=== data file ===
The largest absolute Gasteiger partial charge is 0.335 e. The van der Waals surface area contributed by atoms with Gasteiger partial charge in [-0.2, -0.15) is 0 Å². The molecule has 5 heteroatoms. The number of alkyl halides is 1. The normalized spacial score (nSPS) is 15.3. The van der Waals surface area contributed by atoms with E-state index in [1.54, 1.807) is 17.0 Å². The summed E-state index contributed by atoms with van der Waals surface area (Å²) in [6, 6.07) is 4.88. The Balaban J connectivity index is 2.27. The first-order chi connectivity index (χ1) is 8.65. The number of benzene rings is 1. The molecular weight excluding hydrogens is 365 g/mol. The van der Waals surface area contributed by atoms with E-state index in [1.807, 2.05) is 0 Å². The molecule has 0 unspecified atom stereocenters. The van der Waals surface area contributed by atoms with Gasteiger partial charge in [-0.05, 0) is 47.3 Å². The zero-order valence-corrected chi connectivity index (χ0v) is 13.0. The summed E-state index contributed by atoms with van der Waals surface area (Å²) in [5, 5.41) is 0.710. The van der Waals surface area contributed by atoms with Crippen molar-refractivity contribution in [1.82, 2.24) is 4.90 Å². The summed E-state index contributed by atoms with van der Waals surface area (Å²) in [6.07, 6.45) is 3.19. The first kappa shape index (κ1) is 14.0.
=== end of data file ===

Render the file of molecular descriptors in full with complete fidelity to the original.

The largest absolute Gasteiger partial charge is 0.335 e. The van der Waals surface area contributed by atoms with Gasteiger partial charge in [-0.2, -0.15) is 0 Å². The molecule has 5 heteroatoms. The number of alkyl halides is 1. The normalized spacial score (nSPS) is 15.3. The van der Waals surface area contributed by atoms with E-state index in [1.54, 1.807) is 17.0 Å². The summed E-state index contributed by atoms with van der Waals surface area (Å²) in [6, 6.07) is 4.88. The Balaban J connectivity index is 2.27. The first-order chi connectivity index (χ1) is 8.65. The number of benzene rings is 1. The molecular weight excluding hydrogens is 365 g/mol. The van der Waals surface area contributed by atoms with E-state index in [1.807, 2.05) is 0 Å². The molecule has 0 unspecified atom stereocenters. The van der Waals surface area contributed by atoms with Gasteiger partial charge in [-0.05, 0) is 47.3 Å². The zero-order valence-corrected chi connectivity index (χ0v) is 13.0. The summed E-state index contributed by atoms with van der Waals surface area (Å²) in [5, 5.41) is 0.710. The van der Waals surface area contributed by atoms with Crippen molar-refractivity contribution in [1.82, 2.24) is 4.90 Å². The summed E-state index contributed by atoms with van der Waals surface area (Å²) in [6.07, 6.45) is 3.19. The first kappa shape index (κ1) is 14.0.